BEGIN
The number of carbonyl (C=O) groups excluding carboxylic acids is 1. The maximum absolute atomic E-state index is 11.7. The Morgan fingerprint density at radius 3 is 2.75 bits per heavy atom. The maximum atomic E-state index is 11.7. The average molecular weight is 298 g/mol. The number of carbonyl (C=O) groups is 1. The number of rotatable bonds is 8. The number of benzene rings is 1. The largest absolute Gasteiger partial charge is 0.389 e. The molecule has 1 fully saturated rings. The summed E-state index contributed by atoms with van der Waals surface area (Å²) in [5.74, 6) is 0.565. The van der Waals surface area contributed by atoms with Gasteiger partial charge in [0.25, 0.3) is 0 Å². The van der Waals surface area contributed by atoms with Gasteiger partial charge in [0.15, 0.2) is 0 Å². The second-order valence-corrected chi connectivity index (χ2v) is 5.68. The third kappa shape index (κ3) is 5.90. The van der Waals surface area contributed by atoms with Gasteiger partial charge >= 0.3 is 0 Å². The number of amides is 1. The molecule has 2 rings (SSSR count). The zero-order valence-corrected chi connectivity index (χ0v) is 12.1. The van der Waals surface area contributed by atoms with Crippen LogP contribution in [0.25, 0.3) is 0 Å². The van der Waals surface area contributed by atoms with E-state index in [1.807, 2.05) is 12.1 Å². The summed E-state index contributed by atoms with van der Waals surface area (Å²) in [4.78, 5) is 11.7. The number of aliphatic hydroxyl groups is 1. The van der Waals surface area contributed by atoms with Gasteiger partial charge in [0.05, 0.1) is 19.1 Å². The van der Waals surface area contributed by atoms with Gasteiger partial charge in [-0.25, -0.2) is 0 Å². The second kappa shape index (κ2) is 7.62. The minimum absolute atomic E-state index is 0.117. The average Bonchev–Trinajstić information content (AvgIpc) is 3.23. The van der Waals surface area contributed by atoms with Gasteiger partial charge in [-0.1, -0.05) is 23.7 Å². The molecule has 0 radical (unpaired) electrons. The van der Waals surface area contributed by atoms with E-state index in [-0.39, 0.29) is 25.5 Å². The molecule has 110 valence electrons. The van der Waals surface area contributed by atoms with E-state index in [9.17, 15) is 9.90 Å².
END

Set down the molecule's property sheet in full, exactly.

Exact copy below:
The number of carbonyl (C=O) groups excluding carboxylic acids is 1. The maximum absolute atomic E-state index is 11.7. The Morgan fingerprint density at radius 3 is 2.75 bits per heavy atom. The maximum atomic E-state index is 11.7. The average molecular weight is 298 g/mol. The number of carbonyl (C=O) groups is 1. The number of rotatable bonds is 8. The number of benzene rings is 1. The largest absolute Gasteiger partial charge is 0.389 e. The molecule has 1 fully saturated rings. The summed E-state index contributed by atoms with van der Waals surface area (Å²) in [5.74, 6) is 0.565. The van der Waals surface area contributed by atoms with Gasteiger partial charge in [0.25, 0.3) is 0 Å². The van der Waals surface area contributed by atoms with Gasteiger partial charge in [0.15, 0.2) is 0 Å². The second-order valence-corrected chi connectivity index (χ2v) is 5.68. The third kappa shape index (κ3) is 5.90. The van der Waals surface area contributed by atoms with Gasteiger partial charge >= 0.3 is 0 Å². The number of amides is 1. The molecule has 2 rings (SSSR count). The zero-order valence-corrected chi connectivity index (χ0v) is 12.1. The van der Waals surface area contributed by atoms with Crippen LogP contribution in [0.25, 0.3) is 0 Å². The van der Waals surface area contributed by atoms with E-state index in [1.807, 2.05) is 12.1 Å². The summed E-state index contributed by atoms with van der Waals surface area (Å²) in [4.78, 5) is 11.7. The number of aliphatic hydroxyl groups is 1. The van der Waals surface area contributed by atoms with Gasteiger partial charge in [0.05, 0.1) is 19.1 Å². The van der Waals surface area contributed by atoms with Gasteiger partial charge in [-0.25, -0.2) is 0 Å². The second kappa shape index (κ2) is 7.62. The minimum absolute atomic E-state index is 0.117. The average Bonchev–Trinajstić information content (AvgIpc) is 3.23. The van der Waals surface area contributed by atoms with Gasteiger partial charge in [-0.1, -0.05) is 23.7 Å². The molecule has 0 radical (unpaired) electrons. The van der Waals surface area contributed by atoms with E-state index in [-0.39, 0.29) is 25.5 Å². The molecule has 110 valence electrons. The van der Waals surface area contributed by atoms with E-state index in [9.17, 15) is 9.90 Å².